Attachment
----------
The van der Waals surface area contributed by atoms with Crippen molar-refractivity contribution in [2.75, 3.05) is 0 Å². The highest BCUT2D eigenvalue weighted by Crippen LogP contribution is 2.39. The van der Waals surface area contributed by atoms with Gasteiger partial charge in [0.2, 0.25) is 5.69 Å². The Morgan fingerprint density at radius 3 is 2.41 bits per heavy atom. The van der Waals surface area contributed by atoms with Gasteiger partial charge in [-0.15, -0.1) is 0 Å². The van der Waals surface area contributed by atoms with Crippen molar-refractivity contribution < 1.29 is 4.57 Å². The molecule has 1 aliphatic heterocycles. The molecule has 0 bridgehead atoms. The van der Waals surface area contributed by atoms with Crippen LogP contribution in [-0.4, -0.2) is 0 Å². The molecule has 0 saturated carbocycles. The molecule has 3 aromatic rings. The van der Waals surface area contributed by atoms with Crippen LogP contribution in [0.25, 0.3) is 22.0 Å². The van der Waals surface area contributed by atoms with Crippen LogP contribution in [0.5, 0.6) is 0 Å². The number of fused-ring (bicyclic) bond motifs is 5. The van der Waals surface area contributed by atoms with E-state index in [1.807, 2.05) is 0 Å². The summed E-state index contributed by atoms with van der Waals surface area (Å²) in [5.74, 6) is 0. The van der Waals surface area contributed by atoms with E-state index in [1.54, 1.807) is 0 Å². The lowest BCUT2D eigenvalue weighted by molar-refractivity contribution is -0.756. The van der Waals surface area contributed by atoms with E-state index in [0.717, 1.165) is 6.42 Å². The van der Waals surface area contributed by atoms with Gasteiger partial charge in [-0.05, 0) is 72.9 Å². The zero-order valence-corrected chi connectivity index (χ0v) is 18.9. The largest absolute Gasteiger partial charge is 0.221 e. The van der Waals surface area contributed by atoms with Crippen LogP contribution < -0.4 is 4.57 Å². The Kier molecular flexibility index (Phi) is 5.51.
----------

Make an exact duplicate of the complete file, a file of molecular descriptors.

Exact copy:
The van der Waals surface area contributed by atoms with Crippen molar-refractivity contribution in [2.75, 3.05) is 0 Å². The highest BCUT2D eigenvalue weighted by Crippen LogP contribution is 2.39. The van der Waals surface area contributed by atoms with Gasteiger partial charge in [0.2, 0.25) is 5.69 Å². The Morgan fingerprint density at radius 3 is 2.41 bits per heavy atom. The van der Waals surface area contributed by atoms with Gasteiger partial charge in [-0.15, -0.1) is 0 Å². The van der Waals surface area contributed by atoms with Crippen molar-refractivity contribution < 1.29 is 4.57 Å². The molecule has 1 aliphatic heterocycles. The molecule has 0 bridgehead atoms. The van der Waals surface area contributed by atoms with Crippen LogP contribution in [-0.4, -0.2) is 0 Å². The molecule has 0 saturated carbocycles. The molecule has 3 aromatic rings. The van der Waals surface area contributed by atoms with Crippen LogP contribution in [0.25, 0.3) is 22.0 Å². The van der Waals surface area contributed by atoms with Crippen LogP contribution in [0.5, 0.6) is 0 Å². The number of fused-ring (bicyclic) bond motifs is 5. The van der Waals surface area contributed by atoms with E-state index in [1.807, 2.05) is 0 Å². The summed E-state index contributed by atoms with van der Waals surface area (Å²) in [5.74, 6) is 0. The van der Waals surface area contributed by atoms with E-state index in [1.54, 1.807) is 0 Å². The lowest BCUT2D eigenvalue weighted by molar-refractivity contribution is -0.756. The van der Waals surface area contributed by atoms with E-state index in [0.717, 1.165) is 6.42 Å². The van der Waals surface area contributed by atoms with Gasteiger partial charge in [-0.05, 0) is 72.9 Å². The zero-order valence-corrected chi connectivity index (χ0v) is 18.9. The largest absolute Gasteiger partial charge is 0.221 e. The van der Waals surface area contributed by atoms with Crippen LogP contribution < -0.4 is 4.57 Å². The Kier molecular flexibility index (Phi) is 5.51.